13 Secrets to Stop Wasting Cash Now
You can destroy debts by finding extra money within your current budget, not by deprivation. The first thing to do in your hunt for debt-destroying cash is to stop wasting money. Think you’re innocent? Check out the list.
Start buying generics
While it’s true that some generics don’t measure up in quality to their higher-priced cousins, it’s also true that other generics are literally identical. Generic buffered aspirin isn’t almost like Bayer. It’s identical except for packaging and price. True of hundreds of items from patent medicines to bleach to spices. If you ever buy a name brand when there’s a cheaper and identical generic substitute available, you’re wasting money. Find out 17 more habits of people who are great at saving money.
Stop overpaying for insurance
You have a small fender bender, but rather than report the $1,000 damage to your insurance company and risk an expensive blemish on your record, you pay for it yourself. Fine. But why do you have a $500 deductible on your policy? Raising your car, home–even health insurance–deductibles can reduce premiums and save you 10-20 percent, which can add up to hundreds of dollars a year. Hold onto that money and put it in a savings account to meet those higher deductibles should the need arise.
Stop buying water by the bottle
The dumbest thing I’ve seen in my 20 years as a consumer reporter is paying upwards of $4 for a bottle of water when you can get it home for virtually nothing. If you’re concerned about taste or quality, buy a filter. Cutting your bottled habit is probably one of the easiest ways to stop wasting money. Check out 56 more effortless ways to save cash.
Stop buying books
Borrow the books you already bought with your tax dollars. They’re sitting at the nearest public library, along with magazines, DVDs and tons of other free entertainment. You’re wasting money if you’re buying books you’ll likely only read once. (If you do want to own a copy, make sure to buy it used.)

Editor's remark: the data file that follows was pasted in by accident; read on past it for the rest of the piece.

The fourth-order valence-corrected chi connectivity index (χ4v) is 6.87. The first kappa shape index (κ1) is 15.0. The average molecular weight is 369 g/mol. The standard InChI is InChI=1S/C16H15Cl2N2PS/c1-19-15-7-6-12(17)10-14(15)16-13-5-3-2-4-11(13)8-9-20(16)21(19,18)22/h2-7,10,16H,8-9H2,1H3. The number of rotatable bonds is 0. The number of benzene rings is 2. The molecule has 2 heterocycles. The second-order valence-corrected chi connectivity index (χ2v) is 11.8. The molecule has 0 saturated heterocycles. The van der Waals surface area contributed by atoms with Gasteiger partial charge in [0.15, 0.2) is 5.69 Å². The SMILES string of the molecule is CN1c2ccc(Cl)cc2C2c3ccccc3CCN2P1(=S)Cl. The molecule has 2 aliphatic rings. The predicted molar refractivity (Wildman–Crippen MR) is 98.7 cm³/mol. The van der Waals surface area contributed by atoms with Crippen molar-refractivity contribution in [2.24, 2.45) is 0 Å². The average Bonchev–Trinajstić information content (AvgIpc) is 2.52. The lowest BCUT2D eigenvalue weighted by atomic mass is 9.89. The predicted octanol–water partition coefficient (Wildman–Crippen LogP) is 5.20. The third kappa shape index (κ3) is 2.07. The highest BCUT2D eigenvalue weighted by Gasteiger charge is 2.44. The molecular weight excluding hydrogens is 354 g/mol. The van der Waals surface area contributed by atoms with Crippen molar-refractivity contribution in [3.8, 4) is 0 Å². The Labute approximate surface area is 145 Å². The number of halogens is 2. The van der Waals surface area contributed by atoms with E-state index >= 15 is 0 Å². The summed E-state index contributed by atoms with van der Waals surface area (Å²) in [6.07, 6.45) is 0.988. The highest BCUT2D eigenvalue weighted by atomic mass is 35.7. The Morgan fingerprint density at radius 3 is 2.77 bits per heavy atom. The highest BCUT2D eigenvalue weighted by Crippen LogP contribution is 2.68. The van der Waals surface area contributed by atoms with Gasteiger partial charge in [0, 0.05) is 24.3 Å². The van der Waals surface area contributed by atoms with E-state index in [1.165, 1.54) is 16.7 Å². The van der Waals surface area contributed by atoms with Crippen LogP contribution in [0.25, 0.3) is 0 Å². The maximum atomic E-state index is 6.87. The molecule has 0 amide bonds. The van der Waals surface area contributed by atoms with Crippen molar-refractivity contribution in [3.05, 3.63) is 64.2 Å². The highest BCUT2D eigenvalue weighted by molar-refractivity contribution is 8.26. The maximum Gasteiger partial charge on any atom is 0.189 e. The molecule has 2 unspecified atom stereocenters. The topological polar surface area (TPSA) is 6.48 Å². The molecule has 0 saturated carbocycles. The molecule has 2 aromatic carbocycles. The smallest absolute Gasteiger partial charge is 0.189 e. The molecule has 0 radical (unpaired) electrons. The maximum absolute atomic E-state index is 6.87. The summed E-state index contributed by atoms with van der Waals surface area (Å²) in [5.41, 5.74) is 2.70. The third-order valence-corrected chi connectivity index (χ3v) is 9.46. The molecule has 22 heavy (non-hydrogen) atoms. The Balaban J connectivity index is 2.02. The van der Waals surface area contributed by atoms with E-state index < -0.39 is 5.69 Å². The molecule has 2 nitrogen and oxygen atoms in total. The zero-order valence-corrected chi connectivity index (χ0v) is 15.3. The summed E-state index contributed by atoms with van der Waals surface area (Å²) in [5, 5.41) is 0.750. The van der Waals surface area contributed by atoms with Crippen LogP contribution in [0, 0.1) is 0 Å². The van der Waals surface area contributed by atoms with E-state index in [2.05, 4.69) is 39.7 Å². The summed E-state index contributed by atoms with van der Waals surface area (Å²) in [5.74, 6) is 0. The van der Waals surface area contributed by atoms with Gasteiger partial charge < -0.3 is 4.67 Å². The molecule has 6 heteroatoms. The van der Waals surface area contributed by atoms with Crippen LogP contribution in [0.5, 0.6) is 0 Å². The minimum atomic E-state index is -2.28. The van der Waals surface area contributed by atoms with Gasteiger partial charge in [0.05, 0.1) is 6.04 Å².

Don’t pay 20 percent when you earn .2 percent
I understand the need for an emergency fund. But if you’re paying 20 percent on a credit card while earning .2 percent on your savings, you’re more likely to create an emergency than solve one. Not to mention that you’re wasting a ton of money. (Exception: If you’re unsure about your job security, you want to marshal the maximum amount of cash possible.) If you’re building an emergency fund, but not contributing to your retirement account, that needs to change. Find out 6 more “money saving tips” that don’t actually pay.
Start splitting the cost of rarely used items
You’re off to Home Depot to buy a new $250 lawn mower. While there, you run into your next-door neighbor who’s buying a hedge trimmer. Is a light-bulb going off? To stop wasting money, form a neighborhood co-op and split the cost of things like lawn mowers, ladders, chainsaws and other rarely-used items with one or more neighbors. You’ll reduce both your cost and clutter by at least 50 percent.
Don’t buy everything new
I’m 54 years old and have never owned a new car. Why should I? I drive a gorgeous $80,000 Mercedes that I bought six years old for $20,000. I also buy used tools and clothes. I’ve even bought used shoes. Buying used not only saves serious money, it also happens to be one of the best ways to be environmentally friendly.
Stop paying too much for food
Highly processed, prepared foods are cheaper in the short run, but our favorite junk foods have addictive qualities, which make us buy more in the end. Fresh fruits and veggies may seem expensive, but in the long run, they’ll save you money (maybe even on your health bills). And if you’re worried about wasting money because you won’t eat your produce in time, buy frozen. And if you don’t have time to cook from scratch, do what I do: Cook when you can, but when you do, make huge portions and fill your freezer.
I recently did a TV news story in which, on camera, I called my cable company and simply threatened to take my business elsewhere (to satellite) if they wouldn’t lower my bill. Result? In ten minutes, I saved $30 a month for six months for a total of $180. I routinely ask for a better price on virtually everything expensive that I buy, from appliances to hotel rooms. It takes seconds and saves tons.